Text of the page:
per amica silentia lunae

or, across the ferny brae with the evil voodoo celt

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::pats self on back::
nola
evcelt
Well, you could have knocked me over with a feather.

I was sitting at our annual awards ceremony here at the Close Up Foundation, idly wondering what we would be eating at the holiday party afterwards, glad that at least one of the awards had gone to one of my friends here (and the others to people who at least seemed to be hard workers).

Then they got to the "Expanding Horizons" award, which is for the employee who does the most to push the boundaries of what we do here. Usually it goes to someone who finds a new and successful way to extend our excellent civic education programs into unexplored areas.

This time, the presenter said something along the lines of "We've all heard the line 'pay no attention to the man behind the curtain.' Or, in this case, the computer screen." Then she said my name. My jaws dropped and my heart started pounding. I barely remember the rest of what she said. I know that she mentioned the work I had done on our database system, the website, all that. Hard work, rewarding sometimes and hair-tearingly frustrating at others. I'm not going to be falsely modest- I deserved the award, and I suppose it could have been awarded a while ago- one of the failings here is a tendency not to recognize and reward the efforts of the support staff, and to focus all the attention on the visible, frontline stuff.

But I digress. It was tough sledding making my acceptance speech, but I managed to avoid becoming too choked up.* But man- next week marks my seventeenth anniversary here. In that time, I've wooed and won the love of my life; we've bought a house and gotten married; this place has been a constant part of my life for so long that it's part of my atmosphere.

And one thing that has increased over the time I've been here is my realization of the importance of our mission. One of the other honorees said essentially that the Foundation's goal is to beat apathy to death with a huge stick. We change lives here; people come away from our programs determined to be more involved, to be better citizens, to try to make the world a better place. Hundreds of thousands of people have been on our programs or read our literature; even if only a few of them became better citizens it would all be worth it. And, I can say with some pride, we have a much better success rate than that.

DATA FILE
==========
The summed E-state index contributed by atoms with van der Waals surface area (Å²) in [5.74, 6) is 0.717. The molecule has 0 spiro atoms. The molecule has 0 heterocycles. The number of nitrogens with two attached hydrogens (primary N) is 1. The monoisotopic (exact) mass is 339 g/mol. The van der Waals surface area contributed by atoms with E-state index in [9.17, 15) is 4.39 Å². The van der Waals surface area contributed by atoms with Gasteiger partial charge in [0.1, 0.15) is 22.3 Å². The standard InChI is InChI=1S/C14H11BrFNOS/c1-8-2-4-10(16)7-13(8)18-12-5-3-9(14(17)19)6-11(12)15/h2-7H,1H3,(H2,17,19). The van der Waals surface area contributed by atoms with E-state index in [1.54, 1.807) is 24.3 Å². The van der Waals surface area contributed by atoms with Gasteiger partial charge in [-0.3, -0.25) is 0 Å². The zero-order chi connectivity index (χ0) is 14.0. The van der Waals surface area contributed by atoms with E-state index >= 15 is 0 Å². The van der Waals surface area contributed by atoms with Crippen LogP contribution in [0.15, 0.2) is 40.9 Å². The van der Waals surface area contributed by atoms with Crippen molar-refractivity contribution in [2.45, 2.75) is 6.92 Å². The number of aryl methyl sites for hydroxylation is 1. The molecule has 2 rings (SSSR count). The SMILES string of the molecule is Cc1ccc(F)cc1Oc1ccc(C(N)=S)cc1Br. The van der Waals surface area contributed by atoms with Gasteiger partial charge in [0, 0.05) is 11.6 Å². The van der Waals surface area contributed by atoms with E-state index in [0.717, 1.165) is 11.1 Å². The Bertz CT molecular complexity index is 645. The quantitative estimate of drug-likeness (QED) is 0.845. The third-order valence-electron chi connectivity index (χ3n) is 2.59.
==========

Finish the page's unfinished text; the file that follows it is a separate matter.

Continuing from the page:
Every bit of frustration in this job is made worthwhile by knowing that what we do works. We've been doing it for over thirty years now, and the need is greater than ever. And to be recognized as a vital part of it, by so many people... damn, that makes me feel good.

---
* to quote ausir's dad, "Yeah, but I cry at stop signs" ;-)

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Congrats! It's a great feeling to know your efforts are appreciated...

Congratulations! {{{{{{hugs!}}}}}}

Woo-hoo! Congratulations!

couldn't have happened to a nicer guy - hugs!

Wow - congratulations!

Hurrah! Much back-slapping. I've heard how you talk about your work there and its been obvious you care. Glad they recognise it.

Dude.  That is *so* schway!  Many back-slappings, indeed.

That's awesome - congratulations!!

Excellent! Congrats and yay to them for recognizing people who get overlooked most places.

Cograts, hon... they could not have given it to a more deserving fellow. Proud of you! {smootch}

woo hoo! you are awesome! much love miss you annabelle

hey, babe! miss you, too!

added you to my friends list...

::hugs::

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